Which begs the question, how do you embrace humility?

Answer: You invite it in and cultivate it.

You learn the ways of the humble, and you make it your principal way of operating.

If that happens, then pride doesn’t have any room to stay, let alone grow.

Proud leaders enjoy titles, corner offices, and the praise and perks that come with a position. The proud take the high place. They always want something better and more.

The humble, by contrast, take the low place, intent on serving rather than being served. They shake off titles and don’t mind washing the dishes or sweeping the floor. They’re happy to take out the trash or offer someone their seat on the bus or subway. They volunteer for the grunt work, the projects no one else wants to do.

Nothing is below them when they adopt a humble stance.

If you cultivate this while being in the spotlight and the top position, you’re not only modeling the way of Christ, you’re preparing yourself and your church to succeed long term.

Humble is a habit. Pride takes the high place. Humility takes the low place. Click To Tweet

2. Elevate The Team

Elevating your team not only distributes the weight of leadership, but it also distributes the rewards of leadership too. And what you end up with is a team that can carry on without you, which is exactly what you and the church need.

It’s easy to fall into the trap of believing you’re the only one who can preach effectively, lead effectively, and cast vision effectively. I fell into that trap for a decade, leading to burnout.

Coming back from burnout and having been spared any major crisis in my leadership, I realized I needed a new approach.

I immediately cut back my preaching from 50+ times a year (we had a mid-week service, too) to 35 messages a year or less. Through a combination of other local communicators and video teaching, I could elevate others and take a more modest role in preaching and communicating.

I restructured our staff to create a leadership and executive team, so decisions were made collectively, not just by me.

Do you know what happens when you do that? You develop leaders; that’s what happens.

Elevating your team not only distributes the weight of leadership, but it also distributes the rewards of leadership too. And what you end up with is a team that can carry on without you, which is exactly what you and the church need.

Elevating your team not only distributes the weight of leadership, it distributes the rewards of leadership too. Click To Tweet

3. Become a Level 3 Leader and Church

If you look at the state of leadership development, it’s not great in most organizations.

96% of businesses fail in the first decade

85% of churches are plateaued or declining

Only 9% of businesses exceed $1M in revenue a year

Only 2% of churches break the 1000 attendance barrier

So how do you beat the odds and lead a thriving organization?

As I was thinking about succession at Connexus, I realized there are three levels of leadership. I was at Level 2 when I realized this, but I spent the next few years making sure we were a Level 3 organization before I stepped out of the Lead Pastor role.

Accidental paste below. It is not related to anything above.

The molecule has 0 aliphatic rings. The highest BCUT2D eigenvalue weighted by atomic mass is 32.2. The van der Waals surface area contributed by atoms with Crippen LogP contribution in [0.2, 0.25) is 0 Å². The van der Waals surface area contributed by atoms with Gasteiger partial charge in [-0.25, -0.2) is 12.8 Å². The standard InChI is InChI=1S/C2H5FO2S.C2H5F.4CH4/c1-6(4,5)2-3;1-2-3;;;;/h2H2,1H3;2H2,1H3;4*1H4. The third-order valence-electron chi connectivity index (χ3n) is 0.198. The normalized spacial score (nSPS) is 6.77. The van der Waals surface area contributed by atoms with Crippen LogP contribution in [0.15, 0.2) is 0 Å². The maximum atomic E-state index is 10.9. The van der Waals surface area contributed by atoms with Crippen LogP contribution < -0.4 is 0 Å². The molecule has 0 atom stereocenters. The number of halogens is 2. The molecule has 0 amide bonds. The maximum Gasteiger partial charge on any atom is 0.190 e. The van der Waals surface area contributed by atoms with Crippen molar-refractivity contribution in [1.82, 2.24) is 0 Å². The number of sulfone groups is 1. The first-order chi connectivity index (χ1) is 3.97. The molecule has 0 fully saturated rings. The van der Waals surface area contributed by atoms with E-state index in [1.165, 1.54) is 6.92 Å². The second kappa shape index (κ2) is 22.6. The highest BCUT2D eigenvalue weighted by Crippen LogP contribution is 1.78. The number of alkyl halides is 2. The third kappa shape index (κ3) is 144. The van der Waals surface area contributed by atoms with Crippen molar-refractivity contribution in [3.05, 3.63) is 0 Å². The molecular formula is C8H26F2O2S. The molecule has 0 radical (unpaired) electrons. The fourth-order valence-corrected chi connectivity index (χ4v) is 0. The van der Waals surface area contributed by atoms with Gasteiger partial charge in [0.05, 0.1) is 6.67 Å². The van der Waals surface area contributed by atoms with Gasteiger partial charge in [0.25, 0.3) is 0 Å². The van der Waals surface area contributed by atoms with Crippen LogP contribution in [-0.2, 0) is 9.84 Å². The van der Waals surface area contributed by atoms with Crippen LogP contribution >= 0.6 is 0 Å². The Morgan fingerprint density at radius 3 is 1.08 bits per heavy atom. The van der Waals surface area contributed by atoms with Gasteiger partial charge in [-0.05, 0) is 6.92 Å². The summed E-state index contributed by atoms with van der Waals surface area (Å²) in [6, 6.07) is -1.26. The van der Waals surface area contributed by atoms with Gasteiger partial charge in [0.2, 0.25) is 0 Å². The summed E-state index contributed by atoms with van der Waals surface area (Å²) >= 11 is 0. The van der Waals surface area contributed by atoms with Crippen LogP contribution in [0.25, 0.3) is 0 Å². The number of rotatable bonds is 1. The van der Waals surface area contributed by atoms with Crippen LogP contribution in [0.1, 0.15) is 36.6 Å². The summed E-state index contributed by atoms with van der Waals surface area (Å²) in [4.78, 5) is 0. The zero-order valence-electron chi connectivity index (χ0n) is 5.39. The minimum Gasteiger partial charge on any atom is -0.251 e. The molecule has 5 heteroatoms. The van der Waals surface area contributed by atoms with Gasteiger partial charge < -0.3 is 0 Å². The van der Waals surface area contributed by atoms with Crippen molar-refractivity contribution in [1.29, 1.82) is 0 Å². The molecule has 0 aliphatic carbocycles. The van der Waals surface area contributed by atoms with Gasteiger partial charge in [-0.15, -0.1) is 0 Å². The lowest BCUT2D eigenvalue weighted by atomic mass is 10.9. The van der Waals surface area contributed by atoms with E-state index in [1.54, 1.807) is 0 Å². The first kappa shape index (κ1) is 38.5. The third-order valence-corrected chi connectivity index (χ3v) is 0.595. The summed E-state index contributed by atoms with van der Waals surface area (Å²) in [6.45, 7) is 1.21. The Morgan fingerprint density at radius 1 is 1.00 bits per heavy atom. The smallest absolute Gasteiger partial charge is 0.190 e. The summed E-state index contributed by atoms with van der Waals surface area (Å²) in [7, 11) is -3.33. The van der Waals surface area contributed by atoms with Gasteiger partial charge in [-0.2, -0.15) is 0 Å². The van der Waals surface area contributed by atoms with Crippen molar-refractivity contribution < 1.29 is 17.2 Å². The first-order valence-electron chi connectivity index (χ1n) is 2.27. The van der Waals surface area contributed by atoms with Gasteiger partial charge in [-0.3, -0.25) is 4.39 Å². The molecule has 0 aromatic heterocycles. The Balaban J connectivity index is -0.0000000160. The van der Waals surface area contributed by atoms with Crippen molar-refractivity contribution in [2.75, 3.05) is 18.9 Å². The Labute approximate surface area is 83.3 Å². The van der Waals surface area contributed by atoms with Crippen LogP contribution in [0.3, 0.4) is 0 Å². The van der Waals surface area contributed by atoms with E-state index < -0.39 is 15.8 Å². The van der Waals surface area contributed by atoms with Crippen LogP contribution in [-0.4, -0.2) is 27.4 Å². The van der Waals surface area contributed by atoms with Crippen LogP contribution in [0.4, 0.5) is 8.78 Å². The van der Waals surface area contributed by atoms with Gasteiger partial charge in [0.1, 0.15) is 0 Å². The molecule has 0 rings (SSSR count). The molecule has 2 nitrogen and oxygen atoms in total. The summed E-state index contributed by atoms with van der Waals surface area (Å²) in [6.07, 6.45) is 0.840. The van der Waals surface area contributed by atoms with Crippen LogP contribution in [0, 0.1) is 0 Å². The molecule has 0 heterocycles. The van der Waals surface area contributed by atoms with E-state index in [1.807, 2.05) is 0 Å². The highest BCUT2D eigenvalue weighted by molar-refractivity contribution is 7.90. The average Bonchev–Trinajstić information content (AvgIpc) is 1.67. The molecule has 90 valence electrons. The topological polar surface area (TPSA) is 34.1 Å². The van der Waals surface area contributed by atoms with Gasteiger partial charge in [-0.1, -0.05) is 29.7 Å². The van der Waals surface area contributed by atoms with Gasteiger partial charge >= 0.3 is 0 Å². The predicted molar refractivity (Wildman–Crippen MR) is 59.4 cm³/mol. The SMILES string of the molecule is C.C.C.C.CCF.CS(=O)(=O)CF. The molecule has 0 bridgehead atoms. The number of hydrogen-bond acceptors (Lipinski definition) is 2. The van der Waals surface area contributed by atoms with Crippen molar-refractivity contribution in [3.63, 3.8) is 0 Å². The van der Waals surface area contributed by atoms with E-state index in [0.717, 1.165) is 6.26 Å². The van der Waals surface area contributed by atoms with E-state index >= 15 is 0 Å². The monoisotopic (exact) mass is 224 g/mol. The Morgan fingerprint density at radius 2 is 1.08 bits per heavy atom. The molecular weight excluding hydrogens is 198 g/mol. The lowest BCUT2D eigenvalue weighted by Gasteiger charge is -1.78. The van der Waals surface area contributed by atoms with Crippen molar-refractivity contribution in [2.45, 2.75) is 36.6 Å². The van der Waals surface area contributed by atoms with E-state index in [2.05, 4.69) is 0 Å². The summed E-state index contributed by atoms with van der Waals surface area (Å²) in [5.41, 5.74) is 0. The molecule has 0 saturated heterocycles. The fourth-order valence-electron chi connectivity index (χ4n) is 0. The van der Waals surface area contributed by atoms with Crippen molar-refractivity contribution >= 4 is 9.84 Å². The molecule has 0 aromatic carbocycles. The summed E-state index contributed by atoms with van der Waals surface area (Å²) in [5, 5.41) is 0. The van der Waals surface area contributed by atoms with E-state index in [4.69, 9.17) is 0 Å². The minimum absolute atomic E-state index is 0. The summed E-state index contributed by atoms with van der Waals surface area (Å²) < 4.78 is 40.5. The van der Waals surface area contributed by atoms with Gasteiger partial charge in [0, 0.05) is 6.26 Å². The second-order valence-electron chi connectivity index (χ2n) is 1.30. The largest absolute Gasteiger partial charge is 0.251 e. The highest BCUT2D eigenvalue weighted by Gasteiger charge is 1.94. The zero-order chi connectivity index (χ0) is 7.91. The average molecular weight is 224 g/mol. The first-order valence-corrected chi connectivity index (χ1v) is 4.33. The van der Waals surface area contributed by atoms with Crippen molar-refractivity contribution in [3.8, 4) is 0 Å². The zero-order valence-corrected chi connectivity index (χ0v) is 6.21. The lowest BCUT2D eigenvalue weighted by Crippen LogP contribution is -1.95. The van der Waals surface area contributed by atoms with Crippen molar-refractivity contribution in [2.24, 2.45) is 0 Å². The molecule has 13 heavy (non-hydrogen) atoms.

Level One: Nothing runs without you 

In Level One organizations, nothing runs without you 

  • There is zero leadership development
  • The entire organization depends on you.
  • Things fall apart when you’re gone.

This is inevitable in the start-up phase, but far too many leaders never make it past stage one. As a result, they can rarely take a vacation, or find a regular day off, and when they’re not there, things fall apart.

This leads us to Level Two.

Level Two: Things run without you 

In Level Two organizations, things run without you.

  • You can take a vacation, a break, or some days off.
  • You’ve built into leaders enough that they can run things when you’re gone.
  • You can even craft longer absences or sabbaticals, and things are pretty much the same when you get back.

That’s a vast improvement over Level One leadership, but it’s not really the prize. The prize is Level Three.

Level Three: Things grow without you

Level Three is the place you ultimately want to be as a leader. Things don’t just run without you, they grow without you.

  • The organization grows when you’re gone, and the teams know exactly what to do to advance the mission.
  • You can take long and extended breaks, and your team will set records in your absence.
  • After you leave or retire, the organization grows and flourishes.

Very few churches or businesses get to level three, but when it happens, it solves so many of the problems we’ve been talking about in this post.

If you want a blueprint for growing a Level Three church or business, I have training on it inside the Art of Leadership Academy here.

Maybe It’s Time to Stop Making the Pastor the Product

For all the reasons above, maybe it’s time to stop making the pastor the product.

That will allow leaders to truly lead, pastors to do what they’re called to do, take the pressure off everyone, and see the church move into a much healthier place.

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Carey Nieuwhof
Carey Nieuwhof

Carey Nieuwhof is a best-selling leadership author, speaker, podcaster, former attorney, and church planter. He hosts one of today’s most influential leadership podcasts, and his online content is accessed by leaders over 1.5 million times a month. He speaks to leaders around the world about leadership, change, and personal growth.